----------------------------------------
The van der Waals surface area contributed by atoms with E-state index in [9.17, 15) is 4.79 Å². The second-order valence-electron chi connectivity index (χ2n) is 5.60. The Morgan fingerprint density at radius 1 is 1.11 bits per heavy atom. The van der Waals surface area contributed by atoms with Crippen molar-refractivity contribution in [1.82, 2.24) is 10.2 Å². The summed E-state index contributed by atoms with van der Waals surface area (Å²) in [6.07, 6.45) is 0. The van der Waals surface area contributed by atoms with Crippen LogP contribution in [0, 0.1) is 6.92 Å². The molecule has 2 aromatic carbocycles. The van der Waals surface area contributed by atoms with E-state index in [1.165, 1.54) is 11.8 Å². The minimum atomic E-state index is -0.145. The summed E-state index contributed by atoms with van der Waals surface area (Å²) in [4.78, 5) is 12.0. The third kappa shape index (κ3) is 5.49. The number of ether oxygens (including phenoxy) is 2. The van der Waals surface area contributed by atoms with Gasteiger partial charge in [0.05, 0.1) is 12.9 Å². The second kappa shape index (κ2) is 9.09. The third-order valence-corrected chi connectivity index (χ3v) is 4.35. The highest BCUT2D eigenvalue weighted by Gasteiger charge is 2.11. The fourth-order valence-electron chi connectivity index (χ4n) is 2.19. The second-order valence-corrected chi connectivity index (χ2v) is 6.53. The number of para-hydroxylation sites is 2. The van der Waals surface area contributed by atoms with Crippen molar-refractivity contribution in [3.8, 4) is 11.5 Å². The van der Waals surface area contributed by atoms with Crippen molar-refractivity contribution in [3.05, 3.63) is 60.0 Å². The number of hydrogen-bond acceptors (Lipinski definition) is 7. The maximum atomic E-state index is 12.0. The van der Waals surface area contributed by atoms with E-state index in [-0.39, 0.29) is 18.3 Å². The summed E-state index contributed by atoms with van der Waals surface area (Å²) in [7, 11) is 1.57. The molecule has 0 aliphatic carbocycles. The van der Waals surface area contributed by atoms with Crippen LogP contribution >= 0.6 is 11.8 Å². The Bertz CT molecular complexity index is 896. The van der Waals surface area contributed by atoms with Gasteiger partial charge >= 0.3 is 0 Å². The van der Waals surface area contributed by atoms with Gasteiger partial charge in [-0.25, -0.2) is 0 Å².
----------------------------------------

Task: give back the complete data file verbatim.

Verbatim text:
The van der Waals surface area contributed by atoms with E-state index in [9.17, 15) is 4.79 Å². The second-order valence-electron chi connectivity index (χ2n) is 5.60. The Morgan fingerprint density at radius 1 is 1.11 bits per heavy atom. The van der Waals surface area contributed by atoms with Crippen molar-refractivity contribution in [1.82, 2.24) is 10.2 Å². The summed E-state index contributed by atoms with van der Waals surface area (Å²) in [6.07, 6.45) is 0. The van der Waals surface area contributed by atoms with Crippen LogP contribution in [0, 0.1) is 6.92 Å². The molecule has 2 aromatic carbocycles. The van der Waals surface area contributed by atoms with E-state index in [1.165, 1.54) is 11.8 Å². The minimum atomic E-state index is -0.145. The summed E-state index contributed by atoms with van der Waals surface area (Å²) in [4.78, 5) is 12.0. The third kappa shape index (κ3) is 5.49. The number of ether oxygens (including phenoxy) is 2. The van der Waals surface area contributed by atoms with Gasteiger partial charge in [0.05, 0.1) is 12.9 Å². The second kappa shape index (κ2) is 9.09. The third-order valence-corrected chi connectivity index (χ3v) is 4.35. The highest BCUT2D eigenvalue weighted by Gasteiger charge is 2.11. The fourth-order valence-electron chi connectivity index (χ4n) is 2.19. The second-order valence-corrected chi connectivity index (χ2v) is 6.53. The number of para-hydroxylation sites is 2. The van der Waals surface area contributed by atoms with Crippen molar-refractivity contribution in [3.8, 4) is 11.5 Å². The van der Waals surface area contributed by atoms with Crippen molar-refractivity contribution in [3.05, 3.63) is 60.0 Å². The number of hydrogen-bond acceptors (Lipinski definition) is 7. The maximum atomic E-state index is 12.0. The van der Waals surface area contributed by atoms with E-state index in [-0.39, 0.29) is 18.3 Å². The summed E-state index contributed by atoms with van der Waals surface area (Å²) in [7, 11) is 1.57. The molecule has 0 aliphatic carbocycles. The van der Waals surface area contributed by atoms with Crippen LogP contribution >= 0.6 is 11.8 Å². The Bertz CT molecular complexity index is 896. The van der Waals surface area contributed by atoms with Gasteiger partial charge >= 0.3 is 0 Å². The van der Waals surface area contributed by atoms with Gasteiger partial charge in [-0.25, -0.2) is 0 Å².